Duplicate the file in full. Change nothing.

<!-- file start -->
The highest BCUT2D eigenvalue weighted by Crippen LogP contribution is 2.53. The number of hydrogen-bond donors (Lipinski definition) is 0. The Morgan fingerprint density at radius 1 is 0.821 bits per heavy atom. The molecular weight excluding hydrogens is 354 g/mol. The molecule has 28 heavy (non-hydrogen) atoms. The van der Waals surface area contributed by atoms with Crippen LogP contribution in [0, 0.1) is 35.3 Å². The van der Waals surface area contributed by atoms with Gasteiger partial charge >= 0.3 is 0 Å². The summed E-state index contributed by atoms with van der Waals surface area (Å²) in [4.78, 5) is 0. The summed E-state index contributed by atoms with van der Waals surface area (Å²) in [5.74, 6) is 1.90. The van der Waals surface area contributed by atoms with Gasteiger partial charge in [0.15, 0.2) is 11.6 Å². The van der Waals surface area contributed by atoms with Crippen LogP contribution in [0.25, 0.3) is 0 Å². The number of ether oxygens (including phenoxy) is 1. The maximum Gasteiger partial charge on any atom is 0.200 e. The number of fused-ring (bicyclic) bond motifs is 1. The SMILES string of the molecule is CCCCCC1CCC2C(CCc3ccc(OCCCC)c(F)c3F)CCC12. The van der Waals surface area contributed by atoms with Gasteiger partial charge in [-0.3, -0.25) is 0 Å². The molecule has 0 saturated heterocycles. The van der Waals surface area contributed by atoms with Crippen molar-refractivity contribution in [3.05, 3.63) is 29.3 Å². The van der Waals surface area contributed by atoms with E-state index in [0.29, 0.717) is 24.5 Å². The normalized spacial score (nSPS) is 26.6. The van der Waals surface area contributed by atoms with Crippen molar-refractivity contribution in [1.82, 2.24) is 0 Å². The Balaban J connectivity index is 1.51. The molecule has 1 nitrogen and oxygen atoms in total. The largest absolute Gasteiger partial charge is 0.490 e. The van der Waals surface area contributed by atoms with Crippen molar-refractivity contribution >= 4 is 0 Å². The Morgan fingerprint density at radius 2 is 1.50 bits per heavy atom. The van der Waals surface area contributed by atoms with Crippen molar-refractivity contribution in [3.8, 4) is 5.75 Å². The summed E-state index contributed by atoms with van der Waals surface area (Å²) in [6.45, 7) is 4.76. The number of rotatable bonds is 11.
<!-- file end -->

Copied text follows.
The highest BCUT2D eigenvalue weighted by Crippen LogP contribution is 2.53. The number of hydrogen-bond donors (Lipinski definition) is 0. The Morgan fingerprint density at radius 1 is 0.821 bits per heavy atom. The molecular weight excluding hydrogens is 354 g/mol. The molecule has 28 heavy (non-hydrogen) atoms. The van der Waals surface area contributed by atoms with Crippen LogP contribution in [0, 0.1) is 35.3 Å². The van der Waals surface area contributed by atoms with Gasteiger partial charge >= 0.3 is 0 Å². The summed E-state index contributed by atoms with van der Waals surface area (Å²) in [4.78, 5) is 0. The summed E-state index contributed by atoms with van der Waals surface area (Å²) in [5.74, 6) is 1.90. The van der Waals surface area contributed by atoms with Gasteiger partial charge in [0.15, 0.2) is 11.6 Å². The van der Waals surface area contributed by atoms with Crippen LogP contribution in [0.25, 0.3) is 0 Å². The number of ether oxygens (including phenoxy) is 1. The maximum Gasteiger partial charge on any atom is 0.200 e. The number of fused-ring (bicyclic) bond motifs is 1. The SMILES string of the molecule is CCCCCC1CCC2C(CCc3ccc(OCCCC)c(F)c3F)CCC12. The van der Waals surface area contributed by atoms with Gasteiger partial charge in [-0.3, -0.25) is 0 Å². The molecule has 0 saturated heterocycles. The van der Waals surface area contributed by atoms with Crippen molar-refractivity contribution in [3.05, 3.63) is 29.3 Å². The van der Waals surface area contributed by atoms with E-state index in [0.29, 0.717) is 24.5 Å². The normalized spacial score (nSPS) is 26.6. The van der Waals surface area contributed by atoms with Crippen molar-refractivity contribution in [1.82, 2.24) is 0 Å². The Balaban J connectivity index is 1.51. The molecule has 1 nitrogen and oxygen atoms in total. The largest absolute Gasteiger partial charge is 0.490 e. The van der Waals surface area contributed by atoms with Crippen molar-refractivity contribution >= 4 is 0 Å². The Morgan fingerprint density at radius 2 is 1.50 bits per heavy atom. The van der Waals surface area contributed by atoms with Crippen molar-refractivity contribution in [3.8, 4) is 5.75 Å². The summed E-state index contributed by atoms with van der Waals surface area (Å²) in [6.45, 7) is 4.76. The number of rotatable bonds is 11.